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Scènes de ballet

Igor Stravinsky (1882-1971)

Scènes de ballet

The New York impresario, Billy Rose, commissioned Scènes de Ballet in 1944 for a Broadway revue, The Seven Lively Arts. Alicia Markova and Anton Dolin were the principal dancers. Dolin was also the choreographer of this short, plotless ballet, but Stravinsky had his own choreographic plan in mind as he composed the music, and he determined the sequence and character of the scenes himself. He did not consider the score difficult for listeners – he described it later as ‘featherweight and sugared’ – but Billy Rose evidently thought otherwise. Before going to New York the show was tried out in Philadelphia, and Rose telegraphed to the composer: ‘Your music great success. Could be sensational success if you would authorise Robert Russell Bennett retouch orchestration. Bennett orchestrates even the works of Cole Porter.’ Stravinsky telegraphed back: ‘Satisfied with great success’. Nevertheless, when the ballet reached New York, the music was drastically cut.

It is scored for seven woodwind, two horns, brass, timpani, piano and strings. The introduction presents two basic ideas: sharp-edged chords in blues idiom and a slow melodic phrase. As Stravinsky imagined the ballet, the curtain opens to show the corps de ballet. Four girls are accompanied by the melodic theme on four violas, then the others dance in groups. Clarinet runs announce the ballerina, who dances a playful solo variation to an accompaniment of pointed woodwind figures and runs. In the following pantomime the ballerina’s brief Andantino is accompanied by flute roulades, and a lively passage for the corps ensues. Next comes the principal dancers’ pas de deux with a horn and trumpet representing, respectively, the ballerina and her partner. After an Allegretto – an opportunity for her to hop and pirouette – the trumpet-and-horn duet is repeated and brought by the full orchestra to a climax.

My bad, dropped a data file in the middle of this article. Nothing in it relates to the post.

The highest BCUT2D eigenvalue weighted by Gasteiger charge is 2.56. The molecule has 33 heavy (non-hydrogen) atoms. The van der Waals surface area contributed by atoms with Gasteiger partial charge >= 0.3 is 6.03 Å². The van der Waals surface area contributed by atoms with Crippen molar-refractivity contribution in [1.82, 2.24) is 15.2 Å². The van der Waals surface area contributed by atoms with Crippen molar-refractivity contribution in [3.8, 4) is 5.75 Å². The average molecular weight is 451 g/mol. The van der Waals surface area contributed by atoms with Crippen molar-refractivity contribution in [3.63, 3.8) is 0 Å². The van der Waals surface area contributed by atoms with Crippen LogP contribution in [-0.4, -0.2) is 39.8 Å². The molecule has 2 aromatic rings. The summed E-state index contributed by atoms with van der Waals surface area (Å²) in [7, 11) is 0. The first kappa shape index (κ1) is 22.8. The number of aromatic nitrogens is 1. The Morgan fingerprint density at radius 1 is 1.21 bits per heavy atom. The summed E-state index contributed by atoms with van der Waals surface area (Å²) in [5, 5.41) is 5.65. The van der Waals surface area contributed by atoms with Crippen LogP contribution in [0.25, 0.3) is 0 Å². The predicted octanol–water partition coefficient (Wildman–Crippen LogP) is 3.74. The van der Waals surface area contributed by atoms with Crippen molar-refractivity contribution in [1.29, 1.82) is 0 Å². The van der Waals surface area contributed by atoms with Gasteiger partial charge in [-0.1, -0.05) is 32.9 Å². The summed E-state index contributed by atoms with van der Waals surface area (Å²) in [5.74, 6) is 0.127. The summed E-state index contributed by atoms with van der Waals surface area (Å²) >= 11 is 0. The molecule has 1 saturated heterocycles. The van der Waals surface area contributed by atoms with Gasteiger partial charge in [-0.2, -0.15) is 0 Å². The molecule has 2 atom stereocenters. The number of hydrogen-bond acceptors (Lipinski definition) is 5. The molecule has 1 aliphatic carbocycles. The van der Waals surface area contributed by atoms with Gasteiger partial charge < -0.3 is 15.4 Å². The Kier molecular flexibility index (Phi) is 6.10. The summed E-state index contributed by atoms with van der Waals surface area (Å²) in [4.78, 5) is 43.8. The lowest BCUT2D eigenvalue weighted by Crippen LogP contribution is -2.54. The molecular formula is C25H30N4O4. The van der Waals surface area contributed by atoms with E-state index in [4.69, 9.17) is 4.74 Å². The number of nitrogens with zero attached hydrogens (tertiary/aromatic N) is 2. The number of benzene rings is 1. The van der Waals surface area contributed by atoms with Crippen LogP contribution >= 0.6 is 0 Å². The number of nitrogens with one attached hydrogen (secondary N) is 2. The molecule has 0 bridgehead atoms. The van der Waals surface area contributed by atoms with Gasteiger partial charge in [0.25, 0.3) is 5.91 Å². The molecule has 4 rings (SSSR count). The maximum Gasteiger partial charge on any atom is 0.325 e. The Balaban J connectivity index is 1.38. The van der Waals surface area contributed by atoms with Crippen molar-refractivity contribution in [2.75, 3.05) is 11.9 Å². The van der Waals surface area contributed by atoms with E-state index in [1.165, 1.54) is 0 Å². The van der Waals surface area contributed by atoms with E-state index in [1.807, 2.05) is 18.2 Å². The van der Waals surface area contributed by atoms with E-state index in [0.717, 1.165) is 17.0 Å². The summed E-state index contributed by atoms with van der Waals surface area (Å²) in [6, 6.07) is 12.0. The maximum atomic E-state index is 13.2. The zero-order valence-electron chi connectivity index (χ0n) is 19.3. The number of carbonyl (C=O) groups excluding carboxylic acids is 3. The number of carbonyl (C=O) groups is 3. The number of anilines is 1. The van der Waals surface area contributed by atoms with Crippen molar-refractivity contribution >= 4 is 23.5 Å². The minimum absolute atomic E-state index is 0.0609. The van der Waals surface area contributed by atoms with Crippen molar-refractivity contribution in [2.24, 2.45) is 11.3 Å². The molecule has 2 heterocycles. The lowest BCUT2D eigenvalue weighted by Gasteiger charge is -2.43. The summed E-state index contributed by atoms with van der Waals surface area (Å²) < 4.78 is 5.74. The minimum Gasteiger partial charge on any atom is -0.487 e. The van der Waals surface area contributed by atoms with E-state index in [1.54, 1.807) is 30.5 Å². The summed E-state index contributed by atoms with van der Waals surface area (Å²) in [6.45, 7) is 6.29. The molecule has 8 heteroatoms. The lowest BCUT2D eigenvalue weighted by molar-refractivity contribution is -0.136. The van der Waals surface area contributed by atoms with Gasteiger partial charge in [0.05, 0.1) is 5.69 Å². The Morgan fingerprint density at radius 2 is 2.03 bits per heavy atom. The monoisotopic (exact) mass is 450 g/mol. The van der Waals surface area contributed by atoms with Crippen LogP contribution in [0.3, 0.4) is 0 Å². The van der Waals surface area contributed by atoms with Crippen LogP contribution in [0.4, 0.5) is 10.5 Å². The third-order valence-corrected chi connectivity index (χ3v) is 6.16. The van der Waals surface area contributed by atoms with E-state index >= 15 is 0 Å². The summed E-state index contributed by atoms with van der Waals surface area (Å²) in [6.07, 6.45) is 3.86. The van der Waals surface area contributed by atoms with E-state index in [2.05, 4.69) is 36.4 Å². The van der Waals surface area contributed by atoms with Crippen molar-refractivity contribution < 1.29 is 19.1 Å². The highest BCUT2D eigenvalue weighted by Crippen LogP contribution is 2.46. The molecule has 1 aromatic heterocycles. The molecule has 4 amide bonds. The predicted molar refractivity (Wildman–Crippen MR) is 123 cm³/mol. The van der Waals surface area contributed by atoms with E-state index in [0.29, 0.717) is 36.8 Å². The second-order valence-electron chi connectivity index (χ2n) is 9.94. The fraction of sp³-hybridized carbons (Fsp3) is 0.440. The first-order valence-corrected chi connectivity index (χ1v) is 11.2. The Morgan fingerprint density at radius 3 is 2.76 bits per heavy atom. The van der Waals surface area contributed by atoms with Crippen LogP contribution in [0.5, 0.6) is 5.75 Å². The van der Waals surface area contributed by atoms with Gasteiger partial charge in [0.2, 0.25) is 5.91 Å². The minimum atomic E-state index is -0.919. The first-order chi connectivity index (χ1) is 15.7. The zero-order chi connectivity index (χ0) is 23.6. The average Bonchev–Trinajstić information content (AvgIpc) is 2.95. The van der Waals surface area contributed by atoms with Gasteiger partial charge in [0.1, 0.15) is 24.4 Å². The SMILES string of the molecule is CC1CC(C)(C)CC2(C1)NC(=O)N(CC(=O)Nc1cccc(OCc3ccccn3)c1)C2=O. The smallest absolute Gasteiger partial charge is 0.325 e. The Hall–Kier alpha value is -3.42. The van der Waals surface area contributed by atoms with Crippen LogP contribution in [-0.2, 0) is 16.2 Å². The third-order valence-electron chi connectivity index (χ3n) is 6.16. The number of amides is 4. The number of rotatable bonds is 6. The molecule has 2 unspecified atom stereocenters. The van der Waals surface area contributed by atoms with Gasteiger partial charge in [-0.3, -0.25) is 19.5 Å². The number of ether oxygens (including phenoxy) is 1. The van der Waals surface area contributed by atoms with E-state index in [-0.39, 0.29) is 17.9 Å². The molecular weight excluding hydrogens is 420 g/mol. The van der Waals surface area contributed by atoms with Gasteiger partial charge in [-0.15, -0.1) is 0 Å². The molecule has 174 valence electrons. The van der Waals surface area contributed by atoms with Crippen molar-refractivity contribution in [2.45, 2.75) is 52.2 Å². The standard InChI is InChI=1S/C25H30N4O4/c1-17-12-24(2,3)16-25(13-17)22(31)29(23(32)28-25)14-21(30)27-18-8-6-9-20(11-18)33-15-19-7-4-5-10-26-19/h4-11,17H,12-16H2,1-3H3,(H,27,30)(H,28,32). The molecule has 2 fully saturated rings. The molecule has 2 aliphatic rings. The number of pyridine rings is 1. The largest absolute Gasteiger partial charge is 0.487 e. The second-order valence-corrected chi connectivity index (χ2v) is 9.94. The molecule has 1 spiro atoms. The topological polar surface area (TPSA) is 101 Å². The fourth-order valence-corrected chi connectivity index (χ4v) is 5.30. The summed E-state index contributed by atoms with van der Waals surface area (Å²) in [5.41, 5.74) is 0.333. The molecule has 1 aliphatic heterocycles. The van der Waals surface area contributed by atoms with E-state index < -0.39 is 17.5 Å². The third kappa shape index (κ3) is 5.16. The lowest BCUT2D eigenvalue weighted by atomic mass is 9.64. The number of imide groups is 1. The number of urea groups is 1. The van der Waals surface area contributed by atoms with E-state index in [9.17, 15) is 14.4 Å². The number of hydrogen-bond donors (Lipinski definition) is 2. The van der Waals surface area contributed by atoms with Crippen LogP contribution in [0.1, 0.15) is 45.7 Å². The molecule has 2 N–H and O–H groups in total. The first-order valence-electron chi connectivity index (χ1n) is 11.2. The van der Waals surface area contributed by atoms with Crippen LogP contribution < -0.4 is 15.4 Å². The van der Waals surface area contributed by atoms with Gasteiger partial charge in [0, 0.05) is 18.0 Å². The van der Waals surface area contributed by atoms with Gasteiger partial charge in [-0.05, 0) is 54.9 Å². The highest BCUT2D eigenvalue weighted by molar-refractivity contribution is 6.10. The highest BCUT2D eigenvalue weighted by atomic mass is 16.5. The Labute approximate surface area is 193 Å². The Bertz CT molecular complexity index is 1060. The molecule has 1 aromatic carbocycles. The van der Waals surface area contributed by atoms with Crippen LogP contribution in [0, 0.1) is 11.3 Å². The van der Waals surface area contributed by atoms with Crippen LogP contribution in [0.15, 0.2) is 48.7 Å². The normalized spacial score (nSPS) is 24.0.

A second pantomime to a strong iambic rhythm leads to the male principal’s risoluto solo and a graceful cello duet in thirds and sixths for the ballerina’s variation. The two dancers are reunited in a pantomime ten bars long, then a jazz-inflected passage marks the re-entry of the others, and a sequence of dissonant chords with a canonic upper line begins the Apotheosis. Against a background of shimmering strings (the composer envisaged dancers in twirling groups) the chords grow in intensity and certainty. The Apotheosis was composed on the day of the liberation of Paris, which had been Stravinsky’s home. He interrupted work to listen to the news on the radio, and later thought this music reflected his jubilation.

© Eric Mason


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